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United States Department of Agriculture

Agricultural Research Service

Research Project: Management Strategies to Sustainably Intensify Northern Great Plains Agroecosystems

Location: Natural Resource Management Research

Title: Establishment and yield of perennial grass monocultures and binary mixtures for bioenergy in North Dakota

Author
item Wang, G
item Nyren, P
item Xue, Q
item Aberle, E
item Eriksmoen, E
item Bradbury, G
item Liebig, Mark
item Nichols, Kristine
item Nyren, Anne

Submitted to: Agronomy Journal
Publication Type: Peer Reviewed Journal
Publication Acceptance Date: 5/31/2014
Publication Date: 9/11/2014
Publication URL: http://handle.nal.usda.gov/10113/60289
Citation: Wang, G., Nyren, P., Xue, Q., Aberle, E., Eriksmoen, E., Bradbury, G., Liebig, M.A., Nichols, K.A., Nyren, A. 2014. Establishment and yield of perennial grass monocultures and binary mixtures for bioenergy in North Dakota. Agronomy Journal. 106:1605-1613.

Interpretive Summary: Utilization of perennial herbaceous crops as biofuel sources has been suggested to reduce negative consequences associated with current large-scale biofuel production. Most assessments of perennial herbaceous biofeedstocks in the northern Great Plains have focused on switchgrass, where previous modeling efforts have shown its production for bioenergy to be economically feasible. Information associated with the production of other grasses in the region for potential use as biofeedstocks, such as wheatgrasses, big bluestem, and species mixtures, is lacking. To address this need, a five year study was conducted at four locations in North Dakota to determine establishment success and biomass yield of switchgrass, intermediate wheatgrass, tall wheatgrass, and three two-species mixtures. Canopy cover at harvest for intermediate wheatgrass, tall wheatgrass, a mixture of tall wheatgrass and intermediate wheatgrass, and a mixture of tall wheatgrass with ‘Sunburst’ switchgrass was greater than 85% at all four sites one year after seeding. Yields of mixtures were at least comparable to and sometimes higher than those of their compositional component monocultures. Accordingly, mixtures with carefully selected species could have potential for bioenergy production systems in North Dakota.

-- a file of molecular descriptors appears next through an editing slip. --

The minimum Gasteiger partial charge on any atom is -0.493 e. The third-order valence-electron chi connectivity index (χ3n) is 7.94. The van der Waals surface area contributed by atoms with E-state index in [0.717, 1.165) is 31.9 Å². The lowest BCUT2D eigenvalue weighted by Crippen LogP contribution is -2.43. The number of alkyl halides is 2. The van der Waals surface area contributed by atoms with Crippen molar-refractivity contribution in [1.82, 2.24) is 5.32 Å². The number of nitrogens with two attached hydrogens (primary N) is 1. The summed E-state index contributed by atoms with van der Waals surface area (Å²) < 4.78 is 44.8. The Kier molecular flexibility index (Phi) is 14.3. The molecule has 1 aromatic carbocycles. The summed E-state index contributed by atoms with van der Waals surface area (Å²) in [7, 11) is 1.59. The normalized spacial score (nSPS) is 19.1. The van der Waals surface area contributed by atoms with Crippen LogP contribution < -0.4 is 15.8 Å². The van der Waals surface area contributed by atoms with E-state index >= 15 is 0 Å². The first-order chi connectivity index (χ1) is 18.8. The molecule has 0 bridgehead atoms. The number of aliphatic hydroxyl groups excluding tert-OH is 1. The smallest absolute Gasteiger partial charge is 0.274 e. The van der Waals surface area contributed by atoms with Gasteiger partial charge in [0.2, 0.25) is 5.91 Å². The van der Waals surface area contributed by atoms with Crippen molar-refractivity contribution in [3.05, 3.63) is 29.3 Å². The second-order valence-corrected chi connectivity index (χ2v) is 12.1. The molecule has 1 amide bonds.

Technical Abstract: To develop appropriate bioenergy production systems to match site-specific situations, establishment and yield were evaluated for switchgrass, intermediate wheatgrass, tall wheatgrass, and three binary mixtures at four sites in North Dakota from 2006 to 2011. Canopy cover at harvest for intermediate wheatgrass, tall wheatgrass, a binary mixture of tall wheatgrass and intermediate wheatgrass, and a binary mixture of tall wheatgrass with ‘Sunburst’ switchgrass was greater than 85% at all four sites one year after seeding. Canopy cover at harvest for ‘Sunburst’ switchgrass and its binary mixture with big bluestem was 100% at Carrington, the most eastern site, but less than 35% at Williston, the most western site. Meanwhile, canopy cover at harvest for 'Sunburst' switchgrass and its binary mixture with big bluestem was greater than 70% two and three years after seeding at Minot and Streeter, the north central and south central sites, respectively. ‘Sunburst’ switchgrass produced the most biomass at Carrington (10.6 Mg/ha), while intermediate wheatgrass was the most productive biofeedstock at Williston (3.0 Mg/ha). The binary mixture of tall wheatgrass with ‘Sunburst’ switchgrass had the highest yield at Minot (8.5 Mg/ha) and Streeter (6.7 Mg/ha). Yields of binary mixtures were at least comparable to and sometimes higher than those of their compositional component monocultures. Binary mixtures with carefully selected species could have potential for bioenergy production systems in North Dakota.

Last Modified: 09/19/2017
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